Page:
volcano

Volcano survival isn’t a game. Except when it is

La Soufrière, the highest peak in Saint Vincent and the Grenadines, is an active volcano. It last erupted in 1979. This, broadly speaking, is good news. When in doubt, it is preferable that a volcano has not recently erupted. But there’s a catch. As Tom Hart writes in Geographical: “The long gaps between eruptions meant that local knowledge about the volcano had dwindled.”

“Knowledge about the volcano had dwindled.” 

Lara Mani is attempting to stem this erosion of knowledge by creating a videogame about La Soufrière. Mani, a geo-communications PhD student at Plymouth University, is working on a project entitled “3D Visualisation of Volcanic Hazards.” “The game,” Mani writes, “will incorporate traditional methods of hazard communication (e.g. hazard maps) and will be an interactive, informative and fun tool which can be used to educate highly vulnerable communities about volcanic risk.”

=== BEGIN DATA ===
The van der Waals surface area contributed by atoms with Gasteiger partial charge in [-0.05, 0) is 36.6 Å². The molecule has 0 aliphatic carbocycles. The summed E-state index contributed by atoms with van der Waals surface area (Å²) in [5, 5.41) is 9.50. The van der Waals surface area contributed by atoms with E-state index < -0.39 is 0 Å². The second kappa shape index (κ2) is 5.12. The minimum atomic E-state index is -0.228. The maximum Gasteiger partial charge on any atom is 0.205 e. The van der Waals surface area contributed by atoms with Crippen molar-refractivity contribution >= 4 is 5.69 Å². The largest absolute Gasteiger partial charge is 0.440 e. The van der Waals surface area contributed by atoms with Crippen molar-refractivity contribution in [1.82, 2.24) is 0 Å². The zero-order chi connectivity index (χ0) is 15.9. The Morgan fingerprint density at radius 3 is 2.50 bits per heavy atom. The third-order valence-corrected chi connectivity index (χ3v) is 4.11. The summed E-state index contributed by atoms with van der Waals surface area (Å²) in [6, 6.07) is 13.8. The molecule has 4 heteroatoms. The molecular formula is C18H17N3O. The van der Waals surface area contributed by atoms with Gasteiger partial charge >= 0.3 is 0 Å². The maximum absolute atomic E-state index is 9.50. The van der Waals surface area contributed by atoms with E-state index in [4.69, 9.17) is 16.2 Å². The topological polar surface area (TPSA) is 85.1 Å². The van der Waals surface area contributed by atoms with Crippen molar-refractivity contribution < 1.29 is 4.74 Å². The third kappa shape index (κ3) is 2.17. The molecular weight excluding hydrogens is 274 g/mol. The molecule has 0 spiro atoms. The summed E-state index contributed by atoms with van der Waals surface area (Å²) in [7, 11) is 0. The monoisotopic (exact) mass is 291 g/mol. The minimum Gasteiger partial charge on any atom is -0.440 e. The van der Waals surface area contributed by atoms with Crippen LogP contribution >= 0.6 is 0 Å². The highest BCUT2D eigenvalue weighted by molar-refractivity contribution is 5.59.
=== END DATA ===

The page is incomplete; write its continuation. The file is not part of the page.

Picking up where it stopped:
The problem Mani is seeking to address is hardly unique to La Soufrière. Volcanoes can erupt infrequently, leading to even larger gaps in knowledge than in Saint Vincent. Indeed, Mani writes, “The importance of volcanic hazards education was reinforced with the death of over 30 people in Indonesia from volcanic eruptions at Mt. Sinabung & Mt. Kelud which had remained dormant for hundreds of years.” Thus, her volcano game could serve as a model for volcano awareness.

Geographical’s Tom Hart reports that the first trial of Mani’s game will be held during the upcoming St. Vincent Volcano Awareness Week. 

H/T Geographical Cover image via NASA, other images via Lara Mani/Plymouth University